Think rock stars don't appreciate how good they have it? Blues
Traveler lead singer John Popper is thankful just to be walking
On Halloween 1992, Popper was riding his worn-out motorcycle to
the studio to continue recording the blues-inflected quartet's
third A&M album, "Save His Soul." Going 70 mph, he
saw a car ahead of him had stopped; he felt he couldn't stop
safely enough so he decided to pass the car, then the car turned
The heralded blues harp player suffered a severely broken leg,
confining him to a wheelchair for more than a year. It didn't
deter him from touring, but it did become an enlightening
"The next thing I'm getting is a car," the New York
native says, with a laugh. "I'm going to get back on a bike
some day, but I'm thinking probably when I retire because I have
too many people depending on me, and I learned that lesson the
The way he sees it, the accident taught him three things.
"To appreciate what I had, what I still have and,"
Popper says, "it taught me a huge lesson in patience.
"My cousin's spent most of his life in a wheelchair. He slid
down a slide head first and broke his neck when he was 17. He's
41 now. He functions; he's getting married and plays an active
role in politics.
"He lives every day with this. I mean, I did it for a year
and was going out of my mind."
Popper also saw firsthand how the disabled are treated.
"What it is really, the handicapped are expected to stay at
home," he says. "Wheelchair access is all well and
good, but there are so many things that keep you from going
outside. You can't really go anywhere unless you have people to
wrangle you or have some specially developed car. You're supposed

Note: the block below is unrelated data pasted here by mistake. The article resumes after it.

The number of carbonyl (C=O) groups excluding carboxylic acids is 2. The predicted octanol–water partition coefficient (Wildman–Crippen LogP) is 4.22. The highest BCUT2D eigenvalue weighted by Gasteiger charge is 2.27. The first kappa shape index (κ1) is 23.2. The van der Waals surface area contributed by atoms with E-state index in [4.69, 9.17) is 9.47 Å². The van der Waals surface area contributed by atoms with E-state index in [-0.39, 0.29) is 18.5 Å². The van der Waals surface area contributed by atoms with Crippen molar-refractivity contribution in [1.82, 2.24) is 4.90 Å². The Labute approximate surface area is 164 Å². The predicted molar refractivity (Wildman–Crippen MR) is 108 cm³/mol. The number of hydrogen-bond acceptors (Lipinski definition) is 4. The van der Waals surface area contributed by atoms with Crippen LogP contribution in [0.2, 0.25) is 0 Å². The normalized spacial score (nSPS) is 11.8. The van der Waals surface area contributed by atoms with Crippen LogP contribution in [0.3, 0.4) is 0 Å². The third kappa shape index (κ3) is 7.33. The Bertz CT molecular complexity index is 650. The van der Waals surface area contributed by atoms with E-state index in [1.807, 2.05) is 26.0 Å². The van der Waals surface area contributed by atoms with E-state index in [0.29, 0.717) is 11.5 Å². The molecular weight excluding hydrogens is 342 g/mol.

to stay at home, but I went and toured for a year. It was
Being in a wheelchair didn't limit his performance, Popper says.
In fact, not having to stand up increased his wind for the
harmonica, allowing him better stamina.
Earlier this month, Popper and his bandmates - guitarist Chan
Kinchla, bassist Bobby Sheehan and drummer Brendan Hill - timed
the beginning of their current U.S. tour with the day Popper's
doctor said he could walk again.
"We were worried that we hadn't toured in a while and that
people would start to forget about us," Popper says.
Since the tour began three weeks ago, the group's audiences have
more than doubled, from an average draw of 2,000 last year to
about 4,500 a show now.
After the spring dates, Blues Traveler will lead the third annual
H.O.R.D.E. Festival, with the Allman Brothers Band, Big Head Todd
& The Monsters and others. The tour kicks off July 14 in
Cleveland and runs for eight weeks.
Blues Traveler has also finished up its fourth, still-untitled
album, tentatively due Aug. 23. Popper guarantees that fans of
the jam-induced band won't be disappointed.
"I would say this is the first album where we were receptive
to a producer, where we were able to utilize a producer's talent,
and it's also the first time where the producers kind of got what
we're about," he says of Mike Barbiero and Steve Thompson,
who mixed last year's Save His Soul."
"This record, I think, really captures our live energy. I
really think it's going to be the best one we've done."